Complacency reigns for republicanism
An awkward question faces those wishing to achieve an Australian republic: is it a goal too difficult, just too complicated to digest and resolve? Last time around, the project would never have gathered as much momentum as it did without the leadership of Paul Keating. He was a true believer who understood that things don’t just happen, they have to be made to happen. Without Keating, the republican movement would have been left with nothing more than a good idea. John Howard, who came to power in 1996, let the push for a republic run its course but under terms and conditions that limited its chances for success. No conspiracy there, just politics as one should expect. The republicans took a calculated risk and ploughed ahead, only to fall at the last hurdle with the 1999 referendum.
These events remind us that there is nothing inevitable about the Australian republic. Yes, it is true that history would appear to be on our side – the move to nationhood, one of our own as governor-general, an end to appeals to the Privy Council and the Australia Act all indicate a continuing move to true and meaningful independence. The argument for change is powerful but when it comes to a republican constitution it’s that much harder. It’s not just that a referendum will be required but also that it represents a “last stand” for the monarchists. As we saw, they will fight hard – and even harder if necessary – to defend their beliefs. They aren’t just “living in the past”, as we republicans like to say, they are powerful advocates and relentless campaigners for their cause.
To my mind, a significant hindrance to the republican cause is this belief that it will be “inevitable”. It leads to complacency about the efforts that will be required to achieve the republic. It leads republicans to think that it won’t be a matter of “politics” and that whatever model is put forward, and however it is developed, it will be acceptable to the voting public. This being said, at the heart of the republican vision is a powerful idea whose opposite leaves an empty taste in the mouths of many Australians like me. What’s the point of being in charge if we so radically reduce our options for the future? Isn’t it demeaning to think that when the Queen moves on the current system doesn’t give us a role in choosing her replacement? Do we really believe we couldn’t design a better system?
This is a culture war republicans can win but it needs a properly democratic strategy to back it up. It has now become clear, for example, that the monarchists have added the insights of celebrity politics to their armoury. They have marketed and personalised the royal family in a very clever and contemporary way. We have the Queen (“solid and dependable”), Prince Charles (“eccentric but interesting”) and Prince William (“and Kate and baby George”). In other words the matriarch, the slightly wayward son and the dashing grandson. Why wouldn’t we wish to be a part of all that? It’s fun and it’s something we can share with all others who have the Queen as their head of state.
But we’ve also seen that when monarchists here push their luck too far there is a push back from the general public. It happened with the negative response to Tony Abbott’s move to restore knights and dames to our system of honours and also to his decision to swear allegiance to “her majesty” and not just to “the Australian people”.
This takes us to the republicans, particularly those in the political class. Time and time again they are sent a clear message – it’s the people who “own” the constitution, whose views need to prevail if change is to be achieved and who don’t like it when the issue is treated as a political football. We need a republican means to determine a republican model for the future, and that means deliberative democracy, random selection to achieve representativeness and proper facilitation to ensure deliberation. Recent examples here and overseas confirm the practicality and effectiveness of this approach. In Ireland, for example, a government-appointed chairman, 66 randomly selected citizens and 33 legislators from across the political spectrum have been meeting to recommend on a range of specified matters. Among other things they have recommended amendments of the constitution to replace the offence of “blasphemy” with a new general provision to include incitement to religious hatred, to include an explicit provision on gender equality and to allow for same-sex marriage.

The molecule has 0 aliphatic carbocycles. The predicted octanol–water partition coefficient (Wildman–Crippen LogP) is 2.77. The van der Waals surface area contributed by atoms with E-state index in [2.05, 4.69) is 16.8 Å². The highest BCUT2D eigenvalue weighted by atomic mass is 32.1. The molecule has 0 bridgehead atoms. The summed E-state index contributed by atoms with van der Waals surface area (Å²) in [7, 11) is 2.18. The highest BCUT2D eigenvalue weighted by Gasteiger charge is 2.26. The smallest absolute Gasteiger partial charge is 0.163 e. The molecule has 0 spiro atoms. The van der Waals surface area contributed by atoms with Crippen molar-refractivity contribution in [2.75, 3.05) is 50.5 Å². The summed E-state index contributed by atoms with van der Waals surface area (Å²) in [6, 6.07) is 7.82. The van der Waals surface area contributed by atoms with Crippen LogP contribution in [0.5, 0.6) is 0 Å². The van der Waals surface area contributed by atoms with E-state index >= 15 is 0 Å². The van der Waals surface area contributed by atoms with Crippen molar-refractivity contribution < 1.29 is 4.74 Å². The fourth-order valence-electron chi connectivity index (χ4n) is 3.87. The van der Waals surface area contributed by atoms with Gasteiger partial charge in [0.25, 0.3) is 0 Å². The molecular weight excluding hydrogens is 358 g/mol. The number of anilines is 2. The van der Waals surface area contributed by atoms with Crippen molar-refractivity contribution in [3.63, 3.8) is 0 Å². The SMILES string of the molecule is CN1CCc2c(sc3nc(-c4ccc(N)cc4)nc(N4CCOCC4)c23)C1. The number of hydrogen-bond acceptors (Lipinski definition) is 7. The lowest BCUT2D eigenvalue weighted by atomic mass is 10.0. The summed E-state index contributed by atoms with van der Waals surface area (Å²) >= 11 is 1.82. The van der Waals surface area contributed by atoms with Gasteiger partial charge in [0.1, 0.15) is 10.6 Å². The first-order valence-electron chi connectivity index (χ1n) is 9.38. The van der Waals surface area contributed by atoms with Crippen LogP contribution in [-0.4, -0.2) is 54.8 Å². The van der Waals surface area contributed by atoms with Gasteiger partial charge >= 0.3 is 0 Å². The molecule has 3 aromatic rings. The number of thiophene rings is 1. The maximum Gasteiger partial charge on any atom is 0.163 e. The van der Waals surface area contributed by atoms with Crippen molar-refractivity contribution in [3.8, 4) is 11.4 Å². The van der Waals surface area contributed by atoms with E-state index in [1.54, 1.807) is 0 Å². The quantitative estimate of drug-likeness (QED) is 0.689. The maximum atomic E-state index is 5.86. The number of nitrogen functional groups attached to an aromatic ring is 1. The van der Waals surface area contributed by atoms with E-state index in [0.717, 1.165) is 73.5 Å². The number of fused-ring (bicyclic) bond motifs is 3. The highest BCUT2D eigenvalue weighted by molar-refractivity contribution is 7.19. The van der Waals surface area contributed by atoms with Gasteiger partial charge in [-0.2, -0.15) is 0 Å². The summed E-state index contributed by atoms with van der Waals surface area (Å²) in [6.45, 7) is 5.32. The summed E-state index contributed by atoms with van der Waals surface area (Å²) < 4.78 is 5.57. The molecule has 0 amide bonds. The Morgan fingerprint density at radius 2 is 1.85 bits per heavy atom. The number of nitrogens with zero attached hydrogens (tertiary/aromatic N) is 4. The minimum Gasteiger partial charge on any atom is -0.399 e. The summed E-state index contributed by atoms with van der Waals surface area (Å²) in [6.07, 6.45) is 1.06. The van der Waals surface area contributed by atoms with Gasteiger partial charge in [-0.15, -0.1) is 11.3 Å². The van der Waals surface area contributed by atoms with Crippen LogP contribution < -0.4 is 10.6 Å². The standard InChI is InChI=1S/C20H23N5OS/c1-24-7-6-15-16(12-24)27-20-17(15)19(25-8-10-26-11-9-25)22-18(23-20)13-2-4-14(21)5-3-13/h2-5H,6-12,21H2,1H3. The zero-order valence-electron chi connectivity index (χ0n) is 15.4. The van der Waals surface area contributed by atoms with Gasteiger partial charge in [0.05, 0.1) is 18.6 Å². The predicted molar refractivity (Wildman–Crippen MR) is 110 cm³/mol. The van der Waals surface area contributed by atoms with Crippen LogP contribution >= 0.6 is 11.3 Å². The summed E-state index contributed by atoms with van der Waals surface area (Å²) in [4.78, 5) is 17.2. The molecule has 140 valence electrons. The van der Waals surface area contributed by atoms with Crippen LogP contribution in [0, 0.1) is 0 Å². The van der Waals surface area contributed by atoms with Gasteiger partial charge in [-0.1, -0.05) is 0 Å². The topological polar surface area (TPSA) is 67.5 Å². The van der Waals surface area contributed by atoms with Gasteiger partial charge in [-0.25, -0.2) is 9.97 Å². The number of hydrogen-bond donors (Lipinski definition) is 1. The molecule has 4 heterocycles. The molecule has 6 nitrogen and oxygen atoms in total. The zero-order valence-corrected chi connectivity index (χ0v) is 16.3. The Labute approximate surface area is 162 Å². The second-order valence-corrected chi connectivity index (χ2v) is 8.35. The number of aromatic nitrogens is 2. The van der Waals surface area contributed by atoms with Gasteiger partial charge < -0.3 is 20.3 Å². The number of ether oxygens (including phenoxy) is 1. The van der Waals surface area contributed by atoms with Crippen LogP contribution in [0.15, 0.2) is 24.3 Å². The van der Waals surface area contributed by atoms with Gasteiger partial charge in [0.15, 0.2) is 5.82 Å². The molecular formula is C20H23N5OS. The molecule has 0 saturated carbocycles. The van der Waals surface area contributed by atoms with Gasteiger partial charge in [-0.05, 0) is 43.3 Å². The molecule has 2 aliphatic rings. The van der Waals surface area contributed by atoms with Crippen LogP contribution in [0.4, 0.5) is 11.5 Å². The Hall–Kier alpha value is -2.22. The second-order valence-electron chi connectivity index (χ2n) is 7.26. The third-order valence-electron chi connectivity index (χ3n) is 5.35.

I’m confident a democratic deliberation along these lines and focused on the selection and powers of an Australian head of state is capable of doing two things: first, breaking the back of community resistance to top-down initiatives defined and controlled by the political class, and, second, producing an effective working model for an Australian republic.
The fact remains, however, that putting the republic on the agenda and initiating a process such as this is currently seen as a bridge too far. Some are opposed in principle, some worry about opening up the debate, and many just don’t care. It’s become a symbol for much that is Australian politics today – limited and limiting, distrustful and destructive, adversarial and alienating. This takes us into that “don’t care” province about which much has been said in recent times. However, “not caring” and “not wanting to care” are two different things. Ask people to care about the position of head of state in our constitution by formally involving them and they will – they want more engagement not less.
It is leadership to this end – what we quite properly call republican leadership – that is needed for the cause of the Australian republic to advance.
This piece is based on the 2014 John Curtin Memorial Lecture.
This article was first published in the print edition of The Saturday Paper on Aug 30, 2014 as "Complacency reigns". Subscribe here.